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Antena / Isabelle Antena \ Biography

From Camino del Sol to Bossa Super Nova, electro-samba pioneer turned jazz-pop polymath Isabelle Antena continues to delight fans around the world with an accomplished blend of cool latin, bossa, jazz and funk vibes, while at the same time remaining a staple of hip DJ record boxes from Ibiza to Goa to New York City.

Originally the Antena project was a trio. In 1981 Pascale Moiroud and Sylvain Fasy left their respective hometowns of Valence and Clermont in the south of France and headed for Paris. There they met clued-in native Isabelle Powaga and discovered a shared passion for the analog mekanics of Kraftwerk, the latin sounds of Jobim and Gilberto, and an eye for a strong BCBG image. Thus was born Antena.

After a spell busking in Metro stations the group recorded their first demo early in 1982, afterwards posting out copies to three favoured labels: Ralph, Ze and Les Disques du Crépuscule. At the time the domestic market in France was moribund, so Antena were delighted to receive an enthusiastic response from Crépuscule, a boutique label based in Brussels whose impressive, eclectic roster included Tuxedomoon, Paul Haig, Wim Mertens and the Factory Benelux imprint.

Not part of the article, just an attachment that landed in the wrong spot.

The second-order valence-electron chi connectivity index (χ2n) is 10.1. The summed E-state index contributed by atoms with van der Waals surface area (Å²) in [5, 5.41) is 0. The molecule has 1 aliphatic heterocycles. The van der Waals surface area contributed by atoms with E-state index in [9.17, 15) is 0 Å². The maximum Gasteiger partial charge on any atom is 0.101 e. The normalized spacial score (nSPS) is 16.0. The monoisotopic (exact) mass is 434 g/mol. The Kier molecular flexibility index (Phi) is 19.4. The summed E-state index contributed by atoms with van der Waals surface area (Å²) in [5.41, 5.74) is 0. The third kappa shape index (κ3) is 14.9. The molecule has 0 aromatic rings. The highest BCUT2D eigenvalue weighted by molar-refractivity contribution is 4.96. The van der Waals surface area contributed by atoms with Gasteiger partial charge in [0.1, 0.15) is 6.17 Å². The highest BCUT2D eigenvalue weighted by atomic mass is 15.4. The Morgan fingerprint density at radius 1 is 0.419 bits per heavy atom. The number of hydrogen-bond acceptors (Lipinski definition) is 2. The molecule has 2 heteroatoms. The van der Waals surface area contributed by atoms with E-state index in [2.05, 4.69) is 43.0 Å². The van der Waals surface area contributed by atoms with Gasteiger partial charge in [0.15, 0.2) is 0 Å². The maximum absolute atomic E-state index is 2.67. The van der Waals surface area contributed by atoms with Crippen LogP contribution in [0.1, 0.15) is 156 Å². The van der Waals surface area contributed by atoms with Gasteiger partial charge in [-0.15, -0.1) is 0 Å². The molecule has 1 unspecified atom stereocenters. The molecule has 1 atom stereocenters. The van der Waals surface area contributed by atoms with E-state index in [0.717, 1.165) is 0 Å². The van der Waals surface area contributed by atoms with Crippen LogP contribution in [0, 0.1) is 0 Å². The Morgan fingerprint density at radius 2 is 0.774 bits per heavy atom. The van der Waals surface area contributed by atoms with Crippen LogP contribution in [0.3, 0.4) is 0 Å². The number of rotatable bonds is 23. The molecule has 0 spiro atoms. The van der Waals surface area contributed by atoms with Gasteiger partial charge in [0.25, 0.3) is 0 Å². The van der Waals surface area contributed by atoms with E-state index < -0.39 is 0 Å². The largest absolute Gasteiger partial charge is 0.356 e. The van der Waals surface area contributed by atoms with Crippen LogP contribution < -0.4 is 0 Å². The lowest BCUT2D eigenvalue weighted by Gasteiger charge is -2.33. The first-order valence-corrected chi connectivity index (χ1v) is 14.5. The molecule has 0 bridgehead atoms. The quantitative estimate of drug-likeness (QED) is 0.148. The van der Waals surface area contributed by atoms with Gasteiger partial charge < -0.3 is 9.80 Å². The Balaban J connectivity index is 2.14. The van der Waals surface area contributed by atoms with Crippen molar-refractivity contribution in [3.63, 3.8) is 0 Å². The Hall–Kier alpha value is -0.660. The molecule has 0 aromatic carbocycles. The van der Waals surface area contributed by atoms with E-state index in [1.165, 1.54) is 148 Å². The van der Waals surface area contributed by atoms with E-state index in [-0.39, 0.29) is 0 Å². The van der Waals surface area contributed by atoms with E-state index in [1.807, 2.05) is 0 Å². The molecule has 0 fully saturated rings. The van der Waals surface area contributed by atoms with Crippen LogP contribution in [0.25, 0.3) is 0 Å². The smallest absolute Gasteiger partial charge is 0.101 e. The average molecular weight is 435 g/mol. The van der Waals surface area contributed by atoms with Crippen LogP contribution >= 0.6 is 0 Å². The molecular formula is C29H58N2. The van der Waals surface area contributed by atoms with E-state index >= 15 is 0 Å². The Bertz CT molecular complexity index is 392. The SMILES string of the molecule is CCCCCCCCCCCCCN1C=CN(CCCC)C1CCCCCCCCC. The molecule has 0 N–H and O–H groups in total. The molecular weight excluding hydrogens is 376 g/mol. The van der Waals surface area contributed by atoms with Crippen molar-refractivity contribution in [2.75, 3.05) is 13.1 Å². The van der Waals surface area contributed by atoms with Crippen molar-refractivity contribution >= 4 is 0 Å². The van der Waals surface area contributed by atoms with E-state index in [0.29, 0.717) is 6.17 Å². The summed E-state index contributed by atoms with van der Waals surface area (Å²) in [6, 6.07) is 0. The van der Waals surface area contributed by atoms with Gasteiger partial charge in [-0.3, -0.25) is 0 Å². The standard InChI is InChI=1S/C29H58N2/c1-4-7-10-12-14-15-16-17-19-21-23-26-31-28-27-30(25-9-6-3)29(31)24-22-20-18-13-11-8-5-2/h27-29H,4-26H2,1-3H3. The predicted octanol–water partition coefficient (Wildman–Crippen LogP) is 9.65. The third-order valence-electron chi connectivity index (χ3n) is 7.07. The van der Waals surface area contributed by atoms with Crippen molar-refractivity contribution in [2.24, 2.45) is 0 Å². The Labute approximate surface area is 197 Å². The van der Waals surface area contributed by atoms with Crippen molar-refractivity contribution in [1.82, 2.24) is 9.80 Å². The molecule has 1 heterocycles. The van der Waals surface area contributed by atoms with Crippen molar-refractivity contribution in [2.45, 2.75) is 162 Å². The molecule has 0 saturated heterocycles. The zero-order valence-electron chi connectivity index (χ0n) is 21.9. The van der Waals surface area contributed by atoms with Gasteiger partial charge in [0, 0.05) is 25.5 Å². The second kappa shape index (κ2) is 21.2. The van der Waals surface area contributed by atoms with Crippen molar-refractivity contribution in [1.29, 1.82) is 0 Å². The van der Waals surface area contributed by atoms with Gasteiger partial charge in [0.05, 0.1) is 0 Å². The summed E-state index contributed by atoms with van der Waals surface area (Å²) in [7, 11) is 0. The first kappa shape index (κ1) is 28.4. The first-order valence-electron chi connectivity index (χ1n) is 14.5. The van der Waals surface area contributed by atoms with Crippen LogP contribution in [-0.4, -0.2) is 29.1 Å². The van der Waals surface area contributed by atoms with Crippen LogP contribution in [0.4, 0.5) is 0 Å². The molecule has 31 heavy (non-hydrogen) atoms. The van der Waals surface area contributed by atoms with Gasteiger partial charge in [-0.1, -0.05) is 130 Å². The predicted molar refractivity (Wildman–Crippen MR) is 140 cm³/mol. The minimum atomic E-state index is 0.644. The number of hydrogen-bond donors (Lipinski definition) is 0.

In March Isabelle, Pascale and Sylvain traveled to London to cut their first single, produced by former Ultravox frontman John Foxx at his own studio, The Garden. Two years earlier, Foxx had set a new standard for minimal electronic music with his solo debut Metamatic, of which Antena were declared fans; now his sparse production style gave a unique edge to their wry version of The Boy From Ipanema, the Brazilian classic recorded by Stan Getz and Astrud Gilberto in 1964. However, the two original songs on the flipside, To Climb the Cliff and Unable, would leave a greater impression - self-produced and sounding a little rougher, but true electro-samba.

After plans to record their first long player with Foxx fell through, Camino del Sol was cut in Brussels in June and produced by the band themselves. Clocking in at just 18 minutes, the mini-album offers five simple, seductive latin sketches, of which the sublime title track, with its wonderful synth riff halfway, is the highlight, run a close second by exquisite ballad Silly Things. Crépuscule archivist Frank Brinkhuis captures the timeless appeal of the album perfectly. "Antena were the sound of margaritas and a deck of cards, charades and bellini, and impromptu bathing-suit-optional pool parties. All housed in a gorgeous sleeve by the brilliant Crépuscule in-house designer Benoît Hennebert: a still life of the good life, perfectly matching the music."

Despite superficial similarities to vogue-ish 'new jazz' acts such as Weekend, Allez Allez and the Marine Girls, Camino del Sol attracted surprisingly little attention on release in September 1982. Instead, the band toured Belgium as part of an eclectic Crépuscule package tour with Cabaret Voltaire, 23 Skidoo and Pale Fountains in October, then crossed the Atlantic to play Danceteria in New York on New Year's Eve. Nevertheless, having discovered a sound all of their own, light years ahead of its time, Antena's exotic combination of indie, electro, pop and samba proved a hard sell in the indie sector. It was time to get serious, and seriously commercial.